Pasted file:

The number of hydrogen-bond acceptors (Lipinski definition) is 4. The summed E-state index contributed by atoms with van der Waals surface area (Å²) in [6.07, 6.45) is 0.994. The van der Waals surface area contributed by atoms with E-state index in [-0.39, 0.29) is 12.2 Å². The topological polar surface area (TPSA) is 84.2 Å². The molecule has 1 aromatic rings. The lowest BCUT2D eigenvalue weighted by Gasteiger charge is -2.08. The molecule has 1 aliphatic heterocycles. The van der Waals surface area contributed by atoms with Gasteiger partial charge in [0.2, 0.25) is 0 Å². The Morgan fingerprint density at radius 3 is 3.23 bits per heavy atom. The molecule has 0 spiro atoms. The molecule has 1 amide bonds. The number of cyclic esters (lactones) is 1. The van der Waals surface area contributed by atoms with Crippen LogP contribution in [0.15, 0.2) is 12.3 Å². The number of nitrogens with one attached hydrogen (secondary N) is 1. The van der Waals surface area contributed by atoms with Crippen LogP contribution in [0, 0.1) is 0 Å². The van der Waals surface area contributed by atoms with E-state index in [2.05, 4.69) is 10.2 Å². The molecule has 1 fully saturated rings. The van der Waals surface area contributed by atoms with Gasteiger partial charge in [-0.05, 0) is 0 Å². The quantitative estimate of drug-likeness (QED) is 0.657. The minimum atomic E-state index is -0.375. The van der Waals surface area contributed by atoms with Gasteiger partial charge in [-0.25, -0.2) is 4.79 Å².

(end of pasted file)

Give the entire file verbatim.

The number of hydrogen-bond acceptors (Lipinski definition) is 4. The summed E-state index contributed by atoms with van der Waals surface area (Å²) in [6.07, 6.45) is 0.994. The van der Waals surface area contributed by atoms with E-state index in [-0.39, 0.29) is 12.2 Å². The topological polar surface area (TPSA) is 84.2 Å². The molecule has 1 aromatic rings. The lowest BCUT2D eigenvalue weighted by Gasteiger charge is -2.08. The molecule has 1 aliphatic heterocycles. The van der Waals surface area contributed by atoms with Gasteiger partial charge in [0.2, 0.25) is 0 Å². The Morgan fingerprint density at radius 3 is 3.23 bits per heavy atom. The molecule has 0 spiro atoms. The molecule has 1 amide bonds. The number of cyclic esters (lactones) is 1. The van der Waals surface area contributed by atoms with Crippen LogP contribution in [0.15, 0.2) is 12.3 Å². The number of nitrogens with one attached hydrogen (secondary N) is 1. The van der Waals surface area contributed by atoms with Crippen LogP contribution in [0, 0.1) is 0 Å². The van der Waals surface area contributed by atoms with E-state index in [2.05, 4.69) is 10.2 Å². The molecule has 1 fully saturated rings. The van der Waals surface area contributed by atoms with Gasteiger partial charge in [-0.05, 0) is 0 Å². The quantitative estimate of drug-likeness (QED) is 0.657. The minimum atomic E-state index is -0.375. The van der Waals surface area contributed by atoms with Gasteiger partial charge in [-0.25, -0.2) is 4.79 Å².